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New Device to Treat Obesity: Is It for You?

The New Device to Treat Obesity: Is It for You?

Jan. 16, 2015 — The FDA just approved the first new obesity device since 2007. 

The Maestro Rechargeable System is a pacemaker-like implant that sends electrical pulses to the vagus nerve. The nerve extends from your brain to your stomach. It’s involved in signaling the brain about whether the stomach is full or empty.

A committee of outside advisors to the FDA had concluded that the benefits of the Maestro System outweighed its risks. Most of the panel members agreed that the device was safe, but they were less enthusiastic about whether it worked: Four voted “yes” and five voted “no.”

WebMD asked two obesity experts involved in clinical trials of the device as well as the manufacturer, EnteroMedics, about how the Maestro System is supposed to be used and who might benefit.

Q. What parts make up the Maestro System?

A. It consists of a pacemaker-like electrical pulse generator, wire leads, and electrodes that are implanted in the abdomen. This surgery is a 60- to 90-minute outpatient procedure done while you’re under general anesthesia, says EnteroMedics spokeswoman Jody Dahlman.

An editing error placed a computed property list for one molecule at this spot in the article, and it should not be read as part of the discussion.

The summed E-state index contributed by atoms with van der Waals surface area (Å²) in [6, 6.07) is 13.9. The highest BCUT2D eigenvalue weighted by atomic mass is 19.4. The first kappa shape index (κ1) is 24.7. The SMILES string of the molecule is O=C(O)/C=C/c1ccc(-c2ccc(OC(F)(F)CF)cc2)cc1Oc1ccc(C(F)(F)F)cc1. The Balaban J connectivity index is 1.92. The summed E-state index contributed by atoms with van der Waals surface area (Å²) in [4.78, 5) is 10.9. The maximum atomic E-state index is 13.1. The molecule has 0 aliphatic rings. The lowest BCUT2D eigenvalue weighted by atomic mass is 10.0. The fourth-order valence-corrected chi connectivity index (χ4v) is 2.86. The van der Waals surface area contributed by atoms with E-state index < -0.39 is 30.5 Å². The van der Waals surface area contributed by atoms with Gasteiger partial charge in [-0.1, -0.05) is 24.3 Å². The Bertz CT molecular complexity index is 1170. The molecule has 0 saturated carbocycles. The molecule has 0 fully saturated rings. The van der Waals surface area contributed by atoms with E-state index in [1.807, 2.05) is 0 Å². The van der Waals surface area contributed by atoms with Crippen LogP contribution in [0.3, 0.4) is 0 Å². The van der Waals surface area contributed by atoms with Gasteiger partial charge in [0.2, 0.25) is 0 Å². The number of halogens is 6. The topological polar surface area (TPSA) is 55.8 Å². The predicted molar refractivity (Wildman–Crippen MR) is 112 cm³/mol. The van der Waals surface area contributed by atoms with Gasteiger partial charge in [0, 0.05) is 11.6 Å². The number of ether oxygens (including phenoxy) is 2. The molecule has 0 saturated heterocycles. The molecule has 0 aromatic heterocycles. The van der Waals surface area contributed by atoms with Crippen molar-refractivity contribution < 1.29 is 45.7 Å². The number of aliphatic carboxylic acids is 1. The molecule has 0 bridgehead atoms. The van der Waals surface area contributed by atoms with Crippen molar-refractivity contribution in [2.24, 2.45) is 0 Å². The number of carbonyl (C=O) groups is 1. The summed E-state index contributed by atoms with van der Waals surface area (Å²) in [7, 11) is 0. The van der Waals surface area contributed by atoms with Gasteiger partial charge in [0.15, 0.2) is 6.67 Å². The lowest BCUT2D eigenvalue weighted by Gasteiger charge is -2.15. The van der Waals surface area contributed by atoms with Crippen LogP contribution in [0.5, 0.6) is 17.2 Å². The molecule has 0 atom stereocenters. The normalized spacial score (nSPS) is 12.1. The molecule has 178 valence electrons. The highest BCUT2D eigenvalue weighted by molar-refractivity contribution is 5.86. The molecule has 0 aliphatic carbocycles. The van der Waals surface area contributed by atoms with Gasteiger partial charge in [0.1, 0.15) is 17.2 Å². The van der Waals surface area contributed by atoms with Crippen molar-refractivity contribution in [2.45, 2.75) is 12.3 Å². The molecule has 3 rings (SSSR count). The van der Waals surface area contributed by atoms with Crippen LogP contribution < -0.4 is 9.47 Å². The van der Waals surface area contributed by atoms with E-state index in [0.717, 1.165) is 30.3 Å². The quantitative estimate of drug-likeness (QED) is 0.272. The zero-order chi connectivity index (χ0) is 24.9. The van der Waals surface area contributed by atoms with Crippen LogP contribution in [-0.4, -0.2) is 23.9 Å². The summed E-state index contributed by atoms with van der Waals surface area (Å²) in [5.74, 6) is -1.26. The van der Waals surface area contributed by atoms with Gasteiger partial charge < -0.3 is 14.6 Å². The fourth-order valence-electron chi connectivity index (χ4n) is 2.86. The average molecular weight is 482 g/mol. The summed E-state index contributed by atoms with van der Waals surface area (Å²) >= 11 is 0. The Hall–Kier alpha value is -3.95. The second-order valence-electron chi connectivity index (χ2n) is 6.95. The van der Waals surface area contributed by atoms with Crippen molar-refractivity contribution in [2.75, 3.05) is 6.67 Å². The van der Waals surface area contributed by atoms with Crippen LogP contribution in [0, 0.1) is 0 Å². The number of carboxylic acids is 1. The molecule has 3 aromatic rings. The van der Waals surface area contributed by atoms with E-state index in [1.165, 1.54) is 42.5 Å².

Q. How does it work?

A. The system is programmed to deliver a pulse — 5 minutes on and 5 minutes off — to the vagus nerve during your waking hours, and it’s supposed to turn off during the hours you sleep, Dahlman says. 

Q. Who’s a candidate for the Maestro System?

A. The FDA approved the device for the treatment of obese adults who have a body mass index (BMI) of at least 40, and for those with a BMI of at least 35 who have an obesity-related condition, such as high blood pressure or high cholesterol. Candidates are supposed to have tried to lose weight in a supervised weight-management program within the previous 5 years.

But once the FDA approves a device or a drug, doctors are free to prescribe it to any patient they think might benefit. The device could prove to be useful in helping extremely obese people lose some weight so they can more safely undergo gastric bypass surgery, says Caroline Apovian, MD. She’s the director of nutrition and weight management at Boston Medical Center. The Maestro System also might help enhance weight loss after gastric bypass surgery, she says.

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